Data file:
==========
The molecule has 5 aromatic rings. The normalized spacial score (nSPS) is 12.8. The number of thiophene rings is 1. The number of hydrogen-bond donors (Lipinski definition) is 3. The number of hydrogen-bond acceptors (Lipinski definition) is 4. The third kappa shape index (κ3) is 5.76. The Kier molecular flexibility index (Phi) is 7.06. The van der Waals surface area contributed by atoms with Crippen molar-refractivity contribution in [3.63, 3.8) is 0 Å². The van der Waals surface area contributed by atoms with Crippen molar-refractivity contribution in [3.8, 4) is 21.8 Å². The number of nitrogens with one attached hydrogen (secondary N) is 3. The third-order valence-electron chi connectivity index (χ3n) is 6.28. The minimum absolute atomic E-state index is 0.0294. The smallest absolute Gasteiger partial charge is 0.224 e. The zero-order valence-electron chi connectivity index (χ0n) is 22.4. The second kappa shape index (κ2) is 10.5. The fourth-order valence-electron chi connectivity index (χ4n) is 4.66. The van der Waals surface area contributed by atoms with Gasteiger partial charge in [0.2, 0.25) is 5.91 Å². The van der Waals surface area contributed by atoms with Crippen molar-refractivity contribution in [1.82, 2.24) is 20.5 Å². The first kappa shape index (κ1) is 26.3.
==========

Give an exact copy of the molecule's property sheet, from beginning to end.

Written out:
The molecule has 5 aromatic rings. The normalized spacial score (nSPS) is 12.8. The number of thiophene rings is 1. The number of hydrogen-bond donors (Lipinski definition) is 3. The number of hydrogen-bond acceptors (Lipinski definition) is 4. The third kappa shape index (κ3) is 5.76. The Kier molecular flexibility index (Phi) is 7.06. The van der Waals surface area contributed by atoms with Crippen molar-refractivity contribution in [3.63, 3.8) is 0 Å². The van der Waals surface area contributed by atoms with Crippen molar-refractivity contribution in [3.8, 4) is 21.8 Å². The number of nitrogens with one attached hydrogen (secondary N) is 3. The third-order valence-electron chi connectivity index (χ3n) is 6.28. The minimum absolute atomic E-state index is 0.0294. The smallest absolute Gasteiger partial charge is 0.224 e. The zero-order valence-electron chi connectivity index (χ0n) is 22.4. The second kappa shape index (κ2) is 10.5. The fourth-order valence-electron chi connectivity index (χ4n) is 4.66. The van der Waals surface area contributed by atoms with Gasteiger partial charge in [0.2, 0.25) is 5.91 Å². The van der Waals surface area contributed by atoms with Crippen molar-refractivity contribution in [1.82, 2.24) is 20.5 Å². The first kappa shape index (κ1) is 26.3.